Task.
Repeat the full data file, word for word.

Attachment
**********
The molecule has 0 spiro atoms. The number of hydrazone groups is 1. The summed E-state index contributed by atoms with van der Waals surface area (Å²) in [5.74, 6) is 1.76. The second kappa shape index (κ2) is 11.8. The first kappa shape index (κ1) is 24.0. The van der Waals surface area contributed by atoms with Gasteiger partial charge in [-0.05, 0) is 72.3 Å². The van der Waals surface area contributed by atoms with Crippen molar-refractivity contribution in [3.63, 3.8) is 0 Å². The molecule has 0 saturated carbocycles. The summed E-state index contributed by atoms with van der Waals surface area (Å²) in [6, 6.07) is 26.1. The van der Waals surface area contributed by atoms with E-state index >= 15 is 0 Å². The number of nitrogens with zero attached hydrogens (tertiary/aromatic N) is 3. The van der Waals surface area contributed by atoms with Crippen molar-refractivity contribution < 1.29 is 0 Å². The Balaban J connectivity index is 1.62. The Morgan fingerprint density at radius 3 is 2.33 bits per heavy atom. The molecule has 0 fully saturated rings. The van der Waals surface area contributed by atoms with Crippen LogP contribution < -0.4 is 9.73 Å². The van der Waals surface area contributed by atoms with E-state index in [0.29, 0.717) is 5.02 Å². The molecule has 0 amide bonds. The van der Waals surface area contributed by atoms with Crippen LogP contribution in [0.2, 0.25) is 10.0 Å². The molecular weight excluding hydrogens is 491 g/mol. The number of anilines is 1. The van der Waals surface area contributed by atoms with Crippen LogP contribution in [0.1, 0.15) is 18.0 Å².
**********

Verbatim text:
The molecule has 0 spiro atoms. The number of hydrazone groups is 1. The summed E-state index contributed by atoms with van der Waals surface area (Å²) in [5.74, 6) is 1.76. The second kappa shape index (κ2) is 11.8. The first kappa shape index (κ1) is 24.0. The van der Waals surface area contributed by atoms with Gasteiger partial charge in [-0.05, 0) is 72.3 Å². The van der Waals surface area contributed by atoms with Crippen molar-refractivity contribution in [3.63, 3.8) is 0 Å². The molecule has 0 saturated carbocycles. The summed E-state index contributed by atoms with van der Waals surface area (Å²) in [6, 6.07) is 26.1. The van der Waals surface area contributed by atoms with E-state index >= 15 is 0 Å². The number of nitrogens with zero attached hydrogens (tertiary/aromatic N) is 3. The van der Waals surface area contributed by atoms with Crippen molar-refractivity contribution < 1.29 is 0 Å². The Balaban J connectivity index is 1.62. The Morgan fingerprint density at radius 3 is 2.33 bits per heavy atom. The molecule has 0 fully saturated rings. The van der Waals surface area contributed by atoms with Crippen LogP contribution < -0.4 is 9.73 Å². The van der Waals surface area contributed by atoms with E-state index in [0.29, 0.717) is 5.02 Å². The molecule has 0 amide bonds. The van der Waals surface area contributed by atoms with Crippen LogP contribution in [0.2, 0.25) is 10.0 Å². The molecular weight excluding hydrogens is 491 g/mol. The number of anilines is 1. The van der Waals surface area contributed by atoms with Crippen LogP contribution in [0.1, 0.15) is 18.0 Å².